There are now FTP sites available in ten countries in North America, Europe, Asia, and Australia. Please see the updated list in "How to Get Gnu Software" for an expanded list of international FTP sites and for FTP sites in your area.
In December of 1992, the FSF, the Japan Unix Society, and the Software Engineers Association of Japan jointly sponsored a GNU Technical Seminar in Tokyo. The conference was quite successful, attended by over 130 GNU enthusiasts. In April of 1993, a conference will take place in Moscow; Richard Stallman will attend that conference also.
See the articles entitled "GNU Technical Seminar in Tokyo" and "GNU in Japan" for more information about Japanese GNU development. For information regarding the Moscow conference, see the article entitled "Moscow Free Software Conference". See the "GNUs Flashes" to get information about the Free Software Association of Germany, and "Free Software Support Far From Home" for information about Wingnut and Signum Support AB.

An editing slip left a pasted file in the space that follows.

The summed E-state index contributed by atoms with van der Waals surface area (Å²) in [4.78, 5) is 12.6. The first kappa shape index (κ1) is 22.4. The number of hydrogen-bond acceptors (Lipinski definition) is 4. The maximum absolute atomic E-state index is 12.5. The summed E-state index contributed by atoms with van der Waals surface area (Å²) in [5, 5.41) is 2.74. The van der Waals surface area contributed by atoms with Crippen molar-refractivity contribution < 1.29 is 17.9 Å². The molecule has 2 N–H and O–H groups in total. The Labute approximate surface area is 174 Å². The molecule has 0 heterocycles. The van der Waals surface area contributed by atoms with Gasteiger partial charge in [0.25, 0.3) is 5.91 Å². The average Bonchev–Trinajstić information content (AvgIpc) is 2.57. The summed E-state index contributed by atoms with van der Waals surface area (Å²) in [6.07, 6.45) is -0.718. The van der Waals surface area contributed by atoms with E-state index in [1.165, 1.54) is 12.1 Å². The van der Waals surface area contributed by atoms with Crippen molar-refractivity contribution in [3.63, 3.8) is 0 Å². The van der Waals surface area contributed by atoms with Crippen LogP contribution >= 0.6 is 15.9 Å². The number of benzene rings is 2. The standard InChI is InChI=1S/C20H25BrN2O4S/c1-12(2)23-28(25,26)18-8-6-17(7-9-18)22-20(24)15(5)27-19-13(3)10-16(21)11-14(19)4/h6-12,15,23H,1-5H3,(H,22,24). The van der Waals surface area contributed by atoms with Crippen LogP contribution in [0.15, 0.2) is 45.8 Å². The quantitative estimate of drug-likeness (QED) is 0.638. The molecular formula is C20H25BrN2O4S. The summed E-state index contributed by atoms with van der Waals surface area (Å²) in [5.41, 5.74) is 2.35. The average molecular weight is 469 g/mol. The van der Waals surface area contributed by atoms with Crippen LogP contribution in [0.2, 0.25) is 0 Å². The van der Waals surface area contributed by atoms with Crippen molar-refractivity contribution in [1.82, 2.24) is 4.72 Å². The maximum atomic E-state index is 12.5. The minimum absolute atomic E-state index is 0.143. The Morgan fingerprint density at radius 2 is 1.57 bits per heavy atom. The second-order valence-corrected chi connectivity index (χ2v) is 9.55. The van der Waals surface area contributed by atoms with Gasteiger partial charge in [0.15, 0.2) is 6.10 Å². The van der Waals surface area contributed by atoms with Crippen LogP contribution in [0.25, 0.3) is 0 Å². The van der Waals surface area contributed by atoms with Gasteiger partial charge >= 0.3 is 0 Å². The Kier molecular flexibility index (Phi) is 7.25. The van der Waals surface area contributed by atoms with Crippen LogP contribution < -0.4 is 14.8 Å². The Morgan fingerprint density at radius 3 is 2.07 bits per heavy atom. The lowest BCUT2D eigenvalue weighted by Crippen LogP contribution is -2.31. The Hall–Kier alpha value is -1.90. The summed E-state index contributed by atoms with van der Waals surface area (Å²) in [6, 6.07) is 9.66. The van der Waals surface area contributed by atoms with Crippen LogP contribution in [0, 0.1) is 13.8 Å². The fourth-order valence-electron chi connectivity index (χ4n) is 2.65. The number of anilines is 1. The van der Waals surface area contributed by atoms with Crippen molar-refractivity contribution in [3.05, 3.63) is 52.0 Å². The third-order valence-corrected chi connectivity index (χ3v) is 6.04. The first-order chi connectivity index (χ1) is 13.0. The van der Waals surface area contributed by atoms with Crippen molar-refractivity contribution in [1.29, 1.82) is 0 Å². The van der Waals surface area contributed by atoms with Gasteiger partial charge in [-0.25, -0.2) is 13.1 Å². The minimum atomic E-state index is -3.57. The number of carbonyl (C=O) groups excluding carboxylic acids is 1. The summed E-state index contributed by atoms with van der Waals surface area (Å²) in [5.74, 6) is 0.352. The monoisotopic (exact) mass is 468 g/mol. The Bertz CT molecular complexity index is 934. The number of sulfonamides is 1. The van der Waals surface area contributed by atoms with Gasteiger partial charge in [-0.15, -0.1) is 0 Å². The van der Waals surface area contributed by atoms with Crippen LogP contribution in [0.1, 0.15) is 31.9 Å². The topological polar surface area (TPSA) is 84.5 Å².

Version 2.1 of AMIX (Commodore's SVR4-based Unix for the Amiga 2000 and 3000) has its kernel built with GCC. The stated reason is better performance.
firstname.lastname@example.org, and Nobuyuki Hikichi,
email@example.com, continue to work on the GNU Project in
Japan. They translate GNU information, write columns (and a book),
request donations, and consult about GNU. They have translated Version
1 of the GNU General Public License into Japanese and have arranged for
the translation of Version 2, which will be available soon. They also
provided invaluable help supporting the recent GNU Technical Seminar in
Japanese versions of Emacs (
nemacs) and Epoch (
available. Both of them are widely used in Japan.
MULE (the MULtilingual Enhancement of GNU Emacs) is a version of GNU
Emacs that can handle many character sets at once. Eventually the
features it provides will be merged into the FSF version of Emacs.
firstname.lastname@example.org, is beta testing MULE; you
can FTP sources from
The Village Center, Inc. has printed a Japanese translation of the GNU Emacs Lisp Reference manual and also uploaded the Texinfo source to various bulletin boards. They are donating part of the revenue that generated by distributing the manual to the FSF. Their address is: Fujimi-cho 2-2-12, Choufu City, Tokyo 182.
A group connected with the commercial personal computer network in Japan
is writing and distributing a copylefted hardware (circuit diagram)
design and associated software that uses a MIPS-architecture based CPU.